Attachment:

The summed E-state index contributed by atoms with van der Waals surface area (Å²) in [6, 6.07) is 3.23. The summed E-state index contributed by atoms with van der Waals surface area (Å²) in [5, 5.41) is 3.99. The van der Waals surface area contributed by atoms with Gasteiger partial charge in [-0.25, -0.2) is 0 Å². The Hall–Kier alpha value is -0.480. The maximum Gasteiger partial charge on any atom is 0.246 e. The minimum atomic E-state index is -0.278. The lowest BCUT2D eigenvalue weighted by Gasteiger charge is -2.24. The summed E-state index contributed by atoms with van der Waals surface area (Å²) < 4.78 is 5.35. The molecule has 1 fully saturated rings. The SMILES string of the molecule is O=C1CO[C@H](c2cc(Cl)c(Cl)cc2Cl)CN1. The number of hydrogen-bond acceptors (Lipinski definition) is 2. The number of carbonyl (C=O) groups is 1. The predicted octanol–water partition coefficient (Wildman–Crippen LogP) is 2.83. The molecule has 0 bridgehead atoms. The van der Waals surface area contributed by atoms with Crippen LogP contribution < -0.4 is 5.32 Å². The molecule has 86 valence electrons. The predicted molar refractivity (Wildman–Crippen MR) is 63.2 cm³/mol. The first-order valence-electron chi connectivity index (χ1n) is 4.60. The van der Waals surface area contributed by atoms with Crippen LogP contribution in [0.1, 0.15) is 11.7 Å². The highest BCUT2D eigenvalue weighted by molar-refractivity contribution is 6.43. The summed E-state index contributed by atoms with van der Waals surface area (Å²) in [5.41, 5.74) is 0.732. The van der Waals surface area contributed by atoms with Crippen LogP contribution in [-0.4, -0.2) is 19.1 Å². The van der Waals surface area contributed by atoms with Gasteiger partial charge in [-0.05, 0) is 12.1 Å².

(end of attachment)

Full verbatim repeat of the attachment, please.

The summed E-state index contributed by atoms with van der Waals surface area (Å²) in [6, 6.07) is 3.23. The summed E-state index contributed by atoms with van der Waals surface area (Å²) in [5, 5.41) is 3.99. The van der Waals surface area contributed by atoms with Gasteiger partial charge in [-0.25, -0.2) is 0 Å². The Hall–Kier alpha value is -0.480. The maximum Gasteiger partial charge on any atom is 0.246 e. The minimum atomic E-state index is -0.278. The lowest BCUT2D eigenvalue weighted by Gasteiger charge is -2.24. The summed E-state index contributed by atoms with van der Waals surface area (Å²) < 4.78 is 5.35. The molecule has 1 fully saturated rings. The SMILES string of the molecule is O=C1CO[C@H](c2cc(Cl)c(Cl)cc2Cl)CN1. The number of hydrogen-bond acceptors (Lipinski definition) is 2. The number of carbonyl (C=O) groups is 1. The predicted octanol–water partition coefficient (Wildman–Crippen LogP) is 2.83. The molecule has 0 bridgehead atoms. The van der Waals surface area contributed by atoms with Crippen LogP contribution < -0.4 is 5.32 Å². The molecule has 86 valence electrons. The predicted molar refractivity (Wildman–Crippen MR) is 63.2 cm³/mol. The first-order valence-electron chi connectivity index (χ1n) is 4.60. The van der Waals surface area contributed by atoms with Crippen LogP contribution in [0.1, 0.15) is 11.7 Å². The highest BCUT2D eigenvalue weighted by molar-refractivity contribution is 6.43. The summed E-state index contributed by atoms with van der Waals surface area (Å²) in [5.41, 5.74) is 0.732. The van der Waals surface area contributed by atoms with Crippen LogP contribution in [-0.4, -0.2) is 19.1 Å². The van der Waals surface area contributed by atoms with Gasteiger partial charge in [-0.05, 0) is 12.1 Å².